Soo Ae portrays the character of Empress Myeongseong, a great leader and visionary woman, who tries to modernize the dynasty by breaking it off from its hermit kingdom past while avoiding being colonized by Russia and Japan. She becomes embroiled in a political power struggle with the court's conservative Confucian faction, led by her own father-in-law, the regent Daewongun. Despite adversity from all fronts, she remains steadfast in her aims and perseveres to see them in fruition.
광개토태왕/ King Gwanggaeto the Great (374-413) (R. 391-413)
King Gwanggaeto was the nineteenth monarch of Goguryeo. He is the only Emperor beside King Sejong to be awarded the title of 'The Great'. He is occasionally recorded as Yeongnak Taewang ("Supreme King"). Gwanggaeto's imperial reign title meant that Goguryeo was on equal standing as an empire with the imperial dynasties in China.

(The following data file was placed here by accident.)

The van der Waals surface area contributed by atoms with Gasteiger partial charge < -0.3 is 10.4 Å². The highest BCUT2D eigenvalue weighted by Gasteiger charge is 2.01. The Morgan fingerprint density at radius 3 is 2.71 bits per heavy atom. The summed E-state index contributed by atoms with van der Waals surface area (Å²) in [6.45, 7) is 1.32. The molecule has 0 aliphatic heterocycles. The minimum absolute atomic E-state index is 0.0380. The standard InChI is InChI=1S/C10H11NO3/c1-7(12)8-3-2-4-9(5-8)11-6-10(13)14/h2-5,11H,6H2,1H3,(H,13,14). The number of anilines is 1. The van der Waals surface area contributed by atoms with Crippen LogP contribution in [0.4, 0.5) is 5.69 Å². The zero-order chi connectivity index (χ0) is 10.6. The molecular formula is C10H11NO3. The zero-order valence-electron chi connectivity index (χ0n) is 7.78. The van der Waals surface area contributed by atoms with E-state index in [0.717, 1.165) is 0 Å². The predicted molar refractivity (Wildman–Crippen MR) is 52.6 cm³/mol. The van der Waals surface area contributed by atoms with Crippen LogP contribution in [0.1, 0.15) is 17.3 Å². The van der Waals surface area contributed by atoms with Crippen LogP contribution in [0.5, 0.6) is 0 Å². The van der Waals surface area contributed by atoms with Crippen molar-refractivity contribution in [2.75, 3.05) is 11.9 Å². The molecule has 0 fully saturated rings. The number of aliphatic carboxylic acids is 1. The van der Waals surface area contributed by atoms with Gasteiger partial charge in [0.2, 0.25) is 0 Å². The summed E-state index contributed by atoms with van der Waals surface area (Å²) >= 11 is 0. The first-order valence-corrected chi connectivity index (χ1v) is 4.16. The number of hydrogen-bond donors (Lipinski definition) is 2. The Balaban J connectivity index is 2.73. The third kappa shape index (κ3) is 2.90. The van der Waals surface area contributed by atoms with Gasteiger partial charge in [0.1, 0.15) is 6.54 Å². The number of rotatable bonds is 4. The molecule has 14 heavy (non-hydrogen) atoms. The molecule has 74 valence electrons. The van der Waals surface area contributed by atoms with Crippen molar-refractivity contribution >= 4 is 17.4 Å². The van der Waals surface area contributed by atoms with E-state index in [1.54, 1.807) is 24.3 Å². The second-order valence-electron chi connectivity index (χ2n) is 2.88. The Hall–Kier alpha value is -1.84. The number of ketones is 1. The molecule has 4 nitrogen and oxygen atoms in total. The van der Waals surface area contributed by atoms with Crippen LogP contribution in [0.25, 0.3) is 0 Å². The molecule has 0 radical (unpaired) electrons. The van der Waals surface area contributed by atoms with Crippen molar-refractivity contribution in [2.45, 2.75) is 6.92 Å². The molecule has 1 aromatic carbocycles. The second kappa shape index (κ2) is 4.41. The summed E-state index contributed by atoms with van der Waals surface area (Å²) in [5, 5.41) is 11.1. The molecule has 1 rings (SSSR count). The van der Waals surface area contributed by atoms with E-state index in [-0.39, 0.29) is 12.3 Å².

Under Gwanggaeto, Goguryeo began a golden age, becoming a powerful empire and one of the great powers in East Asia. Gwanggaeto made enormous advances and conquests into: Western Manchuria against Khitan tribes; Inner Mongolia and the Maritime Province of Russia against numerous nations and tribes; and the Han River valley in central Korea to control over two-thirds of the Korean peninsula.
Gwanggaeto's accomplishments are recorded on the Gwanggaeto Stele, erected in 414 at the supposed site of his tomb in Ji'an along present-day China-North Korea border. Constructed by his son and successor Jangsu, the monument to Gwanggaeto the Great is the largest engraved stele in the world.